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Adaptation of the rat to a low-protein diet: the effect of a reduced protein intake on the pattern of incorporation of L-[14C]lysine

Published online by Cambridge University Press:  09 March 2007

J. C Waterlow
Affiliation:
Medical Research Council Tropical Metabolism Research Unit, St Mary's Hospital, London, W2
Joan M. L. Stephen
Affiliation:
Medical Research Council Tropical Metabolism Research Unit, St Mary's Hospital, London, W2
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Abstract

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1. Rats were chronically depleted of protein by being kept on a 6% casein diet for 5–8 weeks. Control rats were fed on a normal diet. Both groups were injected intraperitoneally with L-[U-14C]lysine. Some rats from each group were then put on a protein-free diet to produce acute depletion. The animals were killed 3 days after the injection. 2. The organs and tissues were analysed for total nitrogen and radioactivity. Free lysine, total amino N and specific activity of free lysine were measured in muscle, liver and serum. The total muscle mass of the animals was determined. Samples of muscle and skin were fractionated and the sp. ac. of the fractions was measured. 3. The main loss of N in acute depletion was found in the viscera and carcass residue; the percentage of total body N contributed by muscle was increased in protein-depleted rats. 4. The depleted rats retained relatively more radioactivity in the internal organs and less in the carcass than normal rats. 5. The ratio of the sp. ac. in protein-bound lysine to the sp. ac. of free lysine showed that protein synthesis was reduced in the muscle of the protein-depleted rats, although there was no decrease in the amount or sp. ac. of free lysine even in severe depletion. 6. Sarcoplasmic and fibrillar proteins of muscle were equally affected by protein depletion, but there was some indication of a preferential decrease in protein synthesis in one of the skin fractions. 7. The results for muscle protein are compared with those given in the literature for liver proteins. It is suggested that the rat adapts to a low-protein intake by an alteration in the pattern of protein synthesis.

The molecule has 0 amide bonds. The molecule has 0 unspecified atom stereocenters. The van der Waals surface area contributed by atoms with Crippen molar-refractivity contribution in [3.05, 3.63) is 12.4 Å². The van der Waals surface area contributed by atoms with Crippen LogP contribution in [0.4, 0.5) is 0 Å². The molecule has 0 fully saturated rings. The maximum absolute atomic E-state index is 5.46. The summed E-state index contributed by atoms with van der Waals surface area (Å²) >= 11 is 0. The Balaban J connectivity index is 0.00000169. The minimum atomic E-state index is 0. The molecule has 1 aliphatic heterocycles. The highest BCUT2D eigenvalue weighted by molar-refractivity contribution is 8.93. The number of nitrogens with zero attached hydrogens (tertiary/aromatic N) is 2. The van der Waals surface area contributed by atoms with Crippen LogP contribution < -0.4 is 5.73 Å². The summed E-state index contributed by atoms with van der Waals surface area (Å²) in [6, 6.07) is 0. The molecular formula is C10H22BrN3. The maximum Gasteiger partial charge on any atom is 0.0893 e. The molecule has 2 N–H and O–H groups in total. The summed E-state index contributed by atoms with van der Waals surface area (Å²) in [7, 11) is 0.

Type
Research Article
Copyright
Copyright © The Nutrition Society 1966

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